UX Knowledge Base

How to analyse a heatmap?

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How to analyse a heatmap?

Most heatmap softwares will let you generate maps that show user interactions from different points of view. The idea is that you should refer to all of them in order to reveal your visitors' behavior.

Do people see the important content ? Do they click on the key page elements, the necessary CTAs and so on?

Are there any distractions?

Are people confused by non-clickable elements?

Are there any issues and glitches across different devices?

Below are five key ways to gather UX data using heat maps to test your ideas and identify optimization opportunities.

  1. Locate problem taps

Sometimes users taps on elements (e.g., images or headings) they expect to be links. These can be mis-tap, but heat maps can collect data from enough users to ignore anomalies and show you typical tap patterns through your audience.

  1. Measure how far users scroll

Not every user who lands on the app drops down to the bottom of each page, meaning that essential material may be missed. Users often view the site from several different platforms and apps, and they don't all get to see the same above-the-fold information (the portion of the website that is automatically available without scrolling).

  1. Locate CTAs with the least and most clicks

CTAs (calls-to-action) are prompts for user action--usually buttons or links--which may be programmed primarily to encourage clicks and improve sign-ups or purchases. Tap maps show which CTAs have the most views, something that is overlooked. You can consider things that prevent users from seeing your key CTA, or you can recognise an opportunity to try a new CTA in an environment that encourages more user interaction.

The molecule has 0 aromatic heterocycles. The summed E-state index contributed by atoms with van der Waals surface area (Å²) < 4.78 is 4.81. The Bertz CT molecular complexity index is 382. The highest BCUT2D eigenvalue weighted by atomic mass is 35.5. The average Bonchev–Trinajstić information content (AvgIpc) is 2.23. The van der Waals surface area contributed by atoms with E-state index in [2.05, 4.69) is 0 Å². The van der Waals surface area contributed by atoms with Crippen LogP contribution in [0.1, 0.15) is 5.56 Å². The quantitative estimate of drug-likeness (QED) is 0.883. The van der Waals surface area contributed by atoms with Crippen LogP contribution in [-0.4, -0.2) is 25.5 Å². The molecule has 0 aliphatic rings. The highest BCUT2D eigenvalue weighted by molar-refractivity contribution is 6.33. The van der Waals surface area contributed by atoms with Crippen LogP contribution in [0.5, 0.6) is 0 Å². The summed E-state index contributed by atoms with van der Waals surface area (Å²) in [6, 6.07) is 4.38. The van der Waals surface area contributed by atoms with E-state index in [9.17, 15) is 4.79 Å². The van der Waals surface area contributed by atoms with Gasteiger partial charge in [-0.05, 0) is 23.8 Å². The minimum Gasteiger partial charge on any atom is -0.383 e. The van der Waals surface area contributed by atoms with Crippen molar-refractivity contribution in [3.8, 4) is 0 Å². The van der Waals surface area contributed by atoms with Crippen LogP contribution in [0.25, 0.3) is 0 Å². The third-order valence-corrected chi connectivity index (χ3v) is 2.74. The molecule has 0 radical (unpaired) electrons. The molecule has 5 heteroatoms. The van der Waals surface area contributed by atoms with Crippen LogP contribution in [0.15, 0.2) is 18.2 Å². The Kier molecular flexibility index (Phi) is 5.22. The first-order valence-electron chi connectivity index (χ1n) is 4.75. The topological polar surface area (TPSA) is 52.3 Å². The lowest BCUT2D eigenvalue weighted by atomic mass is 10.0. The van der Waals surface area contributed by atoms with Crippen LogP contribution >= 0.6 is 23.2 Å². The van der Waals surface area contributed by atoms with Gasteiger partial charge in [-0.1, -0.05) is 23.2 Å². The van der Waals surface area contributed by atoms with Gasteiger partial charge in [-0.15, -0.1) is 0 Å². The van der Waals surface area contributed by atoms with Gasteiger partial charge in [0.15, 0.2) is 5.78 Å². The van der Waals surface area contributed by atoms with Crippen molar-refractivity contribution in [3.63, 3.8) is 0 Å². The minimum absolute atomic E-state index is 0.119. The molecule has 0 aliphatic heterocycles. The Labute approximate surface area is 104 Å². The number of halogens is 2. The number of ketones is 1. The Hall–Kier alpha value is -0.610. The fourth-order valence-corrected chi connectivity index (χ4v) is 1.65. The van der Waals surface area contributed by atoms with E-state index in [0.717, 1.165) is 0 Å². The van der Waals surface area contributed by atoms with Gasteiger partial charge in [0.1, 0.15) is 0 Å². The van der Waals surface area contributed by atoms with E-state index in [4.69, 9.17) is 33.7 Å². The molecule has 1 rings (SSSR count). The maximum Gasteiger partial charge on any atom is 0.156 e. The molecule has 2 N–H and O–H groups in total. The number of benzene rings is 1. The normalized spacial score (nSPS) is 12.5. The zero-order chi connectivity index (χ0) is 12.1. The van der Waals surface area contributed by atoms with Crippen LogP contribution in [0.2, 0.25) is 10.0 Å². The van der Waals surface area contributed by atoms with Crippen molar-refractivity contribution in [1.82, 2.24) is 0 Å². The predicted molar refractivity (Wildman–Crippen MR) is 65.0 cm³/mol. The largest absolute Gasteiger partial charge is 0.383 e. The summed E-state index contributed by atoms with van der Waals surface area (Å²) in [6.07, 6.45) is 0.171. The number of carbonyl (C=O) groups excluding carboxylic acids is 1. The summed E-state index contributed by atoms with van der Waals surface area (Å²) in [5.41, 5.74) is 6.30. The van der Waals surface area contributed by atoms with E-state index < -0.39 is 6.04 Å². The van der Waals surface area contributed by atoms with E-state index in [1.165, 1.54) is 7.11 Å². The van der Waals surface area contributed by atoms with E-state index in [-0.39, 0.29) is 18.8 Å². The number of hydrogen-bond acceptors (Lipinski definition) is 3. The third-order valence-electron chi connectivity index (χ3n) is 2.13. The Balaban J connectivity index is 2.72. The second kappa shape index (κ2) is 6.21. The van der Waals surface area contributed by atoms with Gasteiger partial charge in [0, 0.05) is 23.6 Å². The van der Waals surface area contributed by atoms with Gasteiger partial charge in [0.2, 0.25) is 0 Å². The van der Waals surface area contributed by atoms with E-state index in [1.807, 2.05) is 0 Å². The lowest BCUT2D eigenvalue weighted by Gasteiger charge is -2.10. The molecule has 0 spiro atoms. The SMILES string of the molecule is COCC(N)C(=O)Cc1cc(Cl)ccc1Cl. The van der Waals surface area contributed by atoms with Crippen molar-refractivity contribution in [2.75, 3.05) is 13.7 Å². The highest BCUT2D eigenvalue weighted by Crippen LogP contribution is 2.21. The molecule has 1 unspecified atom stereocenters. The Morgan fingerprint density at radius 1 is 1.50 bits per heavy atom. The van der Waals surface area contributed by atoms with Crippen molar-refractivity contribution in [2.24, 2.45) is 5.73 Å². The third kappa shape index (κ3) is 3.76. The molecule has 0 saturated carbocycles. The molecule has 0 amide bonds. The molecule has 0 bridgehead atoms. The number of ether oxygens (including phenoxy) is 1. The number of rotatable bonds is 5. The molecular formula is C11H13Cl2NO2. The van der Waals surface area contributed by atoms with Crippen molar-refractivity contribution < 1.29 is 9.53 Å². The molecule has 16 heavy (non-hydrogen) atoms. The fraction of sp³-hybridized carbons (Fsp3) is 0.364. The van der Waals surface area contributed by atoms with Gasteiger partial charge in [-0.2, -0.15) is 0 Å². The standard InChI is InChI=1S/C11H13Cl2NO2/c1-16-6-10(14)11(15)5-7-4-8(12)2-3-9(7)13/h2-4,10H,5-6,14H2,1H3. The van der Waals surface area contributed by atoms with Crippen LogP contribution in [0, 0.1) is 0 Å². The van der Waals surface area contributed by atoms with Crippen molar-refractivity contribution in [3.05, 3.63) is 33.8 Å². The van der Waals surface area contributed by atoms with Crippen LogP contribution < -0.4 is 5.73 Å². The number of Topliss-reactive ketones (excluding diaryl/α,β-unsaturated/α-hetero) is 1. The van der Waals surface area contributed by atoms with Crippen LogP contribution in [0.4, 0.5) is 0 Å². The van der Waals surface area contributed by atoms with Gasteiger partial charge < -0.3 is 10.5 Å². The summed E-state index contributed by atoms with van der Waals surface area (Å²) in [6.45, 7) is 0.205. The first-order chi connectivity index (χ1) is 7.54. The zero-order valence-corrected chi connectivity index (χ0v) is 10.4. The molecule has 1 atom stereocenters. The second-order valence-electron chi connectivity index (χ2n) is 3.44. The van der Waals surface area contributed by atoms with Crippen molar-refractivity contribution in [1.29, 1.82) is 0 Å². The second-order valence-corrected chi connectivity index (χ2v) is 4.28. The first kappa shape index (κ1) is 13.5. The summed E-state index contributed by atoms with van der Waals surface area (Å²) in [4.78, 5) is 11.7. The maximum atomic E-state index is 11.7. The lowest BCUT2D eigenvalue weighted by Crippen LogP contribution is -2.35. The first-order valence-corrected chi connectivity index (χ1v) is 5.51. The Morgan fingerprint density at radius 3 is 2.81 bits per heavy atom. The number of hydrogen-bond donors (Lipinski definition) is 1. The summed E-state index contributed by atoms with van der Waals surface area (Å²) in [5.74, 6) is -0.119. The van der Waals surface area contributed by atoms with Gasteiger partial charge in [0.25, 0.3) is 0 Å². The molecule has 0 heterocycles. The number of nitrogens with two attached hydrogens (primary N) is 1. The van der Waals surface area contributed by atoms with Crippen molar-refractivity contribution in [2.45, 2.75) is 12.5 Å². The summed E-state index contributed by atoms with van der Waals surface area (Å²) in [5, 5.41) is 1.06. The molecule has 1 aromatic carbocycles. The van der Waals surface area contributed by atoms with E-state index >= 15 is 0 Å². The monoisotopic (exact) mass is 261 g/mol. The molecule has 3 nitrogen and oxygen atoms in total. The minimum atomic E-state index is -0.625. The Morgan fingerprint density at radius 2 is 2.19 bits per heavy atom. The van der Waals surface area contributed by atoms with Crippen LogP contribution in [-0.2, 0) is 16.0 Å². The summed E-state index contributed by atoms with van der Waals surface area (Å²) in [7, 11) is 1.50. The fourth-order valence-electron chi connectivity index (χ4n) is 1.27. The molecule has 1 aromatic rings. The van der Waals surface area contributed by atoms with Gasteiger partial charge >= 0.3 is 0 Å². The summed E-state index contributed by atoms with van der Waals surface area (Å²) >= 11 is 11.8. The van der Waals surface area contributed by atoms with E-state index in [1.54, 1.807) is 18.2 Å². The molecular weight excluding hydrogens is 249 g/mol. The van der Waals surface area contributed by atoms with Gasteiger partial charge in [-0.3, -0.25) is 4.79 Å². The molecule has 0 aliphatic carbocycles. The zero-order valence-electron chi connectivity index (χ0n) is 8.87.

1. Showcase best performing design

Heat maps help you to show how well they actually perform to clients and colleagues. Heat maps are super easy to interpret at a glance, and can better explain your work to non-designers, helping you to get crucial buy-in to update website ideas or highlight popular projects.

  1. Optimize for mobile and desktop

Responsive web design (pages that conform to the user's screen) is a fast and efficient way to deliver content to all of your customers, but you need to note that scrolling on mobile devices will require a lot of what looks like a few lines on the desktop. Compare smartphone and desktop heat maps to see whether significant CTAs are absent from mobile users or to detect any behavioural variations. You may have to develop different mobile and desktop interfaces to ensure good UX across all devices.